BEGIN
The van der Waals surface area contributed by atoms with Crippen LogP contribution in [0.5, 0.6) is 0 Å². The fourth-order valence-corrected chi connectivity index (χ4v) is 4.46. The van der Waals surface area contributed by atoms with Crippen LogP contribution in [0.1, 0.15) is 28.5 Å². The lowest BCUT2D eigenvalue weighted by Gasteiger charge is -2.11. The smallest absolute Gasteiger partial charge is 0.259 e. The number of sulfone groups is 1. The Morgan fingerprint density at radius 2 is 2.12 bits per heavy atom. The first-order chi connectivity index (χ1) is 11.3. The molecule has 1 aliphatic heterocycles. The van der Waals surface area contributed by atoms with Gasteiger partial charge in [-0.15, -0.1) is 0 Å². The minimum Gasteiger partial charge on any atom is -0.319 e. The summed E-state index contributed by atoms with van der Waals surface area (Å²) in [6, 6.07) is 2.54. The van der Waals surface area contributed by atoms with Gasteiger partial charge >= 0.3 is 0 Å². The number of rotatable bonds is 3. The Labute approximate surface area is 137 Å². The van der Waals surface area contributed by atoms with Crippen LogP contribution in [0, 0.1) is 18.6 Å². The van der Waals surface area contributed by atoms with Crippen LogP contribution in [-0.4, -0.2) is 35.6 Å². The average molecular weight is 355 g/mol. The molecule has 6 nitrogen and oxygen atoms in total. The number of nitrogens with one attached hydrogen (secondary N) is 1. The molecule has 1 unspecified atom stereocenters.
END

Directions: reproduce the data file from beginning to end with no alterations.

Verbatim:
The van der Waals surface area contributed by atoms with Crippen LogP contribution in [0.5, 0.6) is 0 Å². The fourth-order valence-corrected chi connectivity index (χ4v) is 4.46. The van der Waals surface area contributed by atoms with Crippen LogP contribution in [0.1, 0.15) is 28.5 Å². The lowest BCUT2D eigenvalue weighted by Gasteiger charge is -2.11. The smallest absolute Gasteiger partial charge is 0.259 e. The number of sulfone groups is 1. The Morgan fingerprint density at radius 2 is 2.12 bits per heavy atom. The first-order chi connectivity index (χ1) is 11.3. The molecule has 1 aliphatic heterocycles. The van der Waals surface area contributed by atoms with Gasteiger partial charge in [-0.15, -0.1) is 0 Å². The minimum Gasteiger partial charge on any atom is -0.319 e. The summed E-state index contributed by atoms with van der Waals surface area (Å²) in [6, 6.07) is 2.54. The van der Waals surface area contributed by atoms with Gasteiger partial charge >= 0.3 is 0 Å². The number of rotatable bonds is 3. The Labute approximate surface area is 137 Å². The van der Waals surface area contributed by atoms with Crippen LogP contribution in [0, 0.1) is 18.6 Å². The van der Waals surface area contributed by atoms with Crippen LogP contribution in [-0.4, -0.2) is 35.6 Å². The average molecular weight is 355 g/mol. The molecule has 6 nitrogen and oxygen atoms in total. The number of nitrogens with one attached hydrogen (secondary N) is 1. The molecule has 1 unspecified atom stereocenters.